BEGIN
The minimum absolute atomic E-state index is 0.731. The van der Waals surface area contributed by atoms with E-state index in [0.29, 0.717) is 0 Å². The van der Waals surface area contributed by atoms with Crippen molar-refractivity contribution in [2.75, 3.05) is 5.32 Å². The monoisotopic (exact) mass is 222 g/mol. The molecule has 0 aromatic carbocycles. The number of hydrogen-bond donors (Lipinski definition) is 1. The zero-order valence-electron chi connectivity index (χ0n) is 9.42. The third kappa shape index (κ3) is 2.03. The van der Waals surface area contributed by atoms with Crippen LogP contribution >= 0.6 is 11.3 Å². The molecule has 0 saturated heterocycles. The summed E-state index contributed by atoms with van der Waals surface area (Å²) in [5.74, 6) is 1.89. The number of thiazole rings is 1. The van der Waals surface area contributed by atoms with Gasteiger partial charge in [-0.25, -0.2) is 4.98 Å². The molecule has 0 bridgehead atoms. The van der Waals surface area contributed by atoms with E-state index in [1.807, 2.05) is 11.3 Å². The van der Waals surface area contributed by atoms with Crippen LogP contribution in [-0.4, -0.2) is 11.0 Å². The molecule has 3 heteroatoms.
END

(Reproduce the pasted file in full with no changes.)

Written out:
The minimum absolute atomic E-state index is 0.731. The van der Waals surface area contributed by atoms with E-state index in [0.29, 0.717) is 0 Å². The van der Waals surface area contributed by atoms with Crippen molar-refractivity contribution in [2.75, 3.05) is 5.32 Å². The monoisotopic (exact) mass is 222 g/mol. The molecule has 0 aromatic carbocycles. The number of hydrogen-bond donors (Lipinski definition) is 1. The zero-order valence-electron chi connectivity index (χ0n) is 9.42. The third kappa shape index (κ3) is 2.03. The van der Waals surface area contributed by atoms with Crippen LogP contribution >= 0.6 is 11.3 Å². The molecule has 0 saturated heterocycles. The summed E-state index contributed by atoms with van der Waals surface area (Å²) in [5.74, 6) is 1.89. The number of thiazole rings is 1. The van der Waals surface area contributed by atoms with Gasteiger partial charge in [-0.25, -0.2) is 4.98 Å². The molecule has 0 bridgehead atoms. The van der Waals surface area contributed by atoms with E-state index in [1.807, 2.05) is 11.3 Å². The van der Waals surface area contributed by atoms with Crippen LogP contribution in [-0.4, -0.2) is 11.0 Å². The molecule has 3 heteroatoms.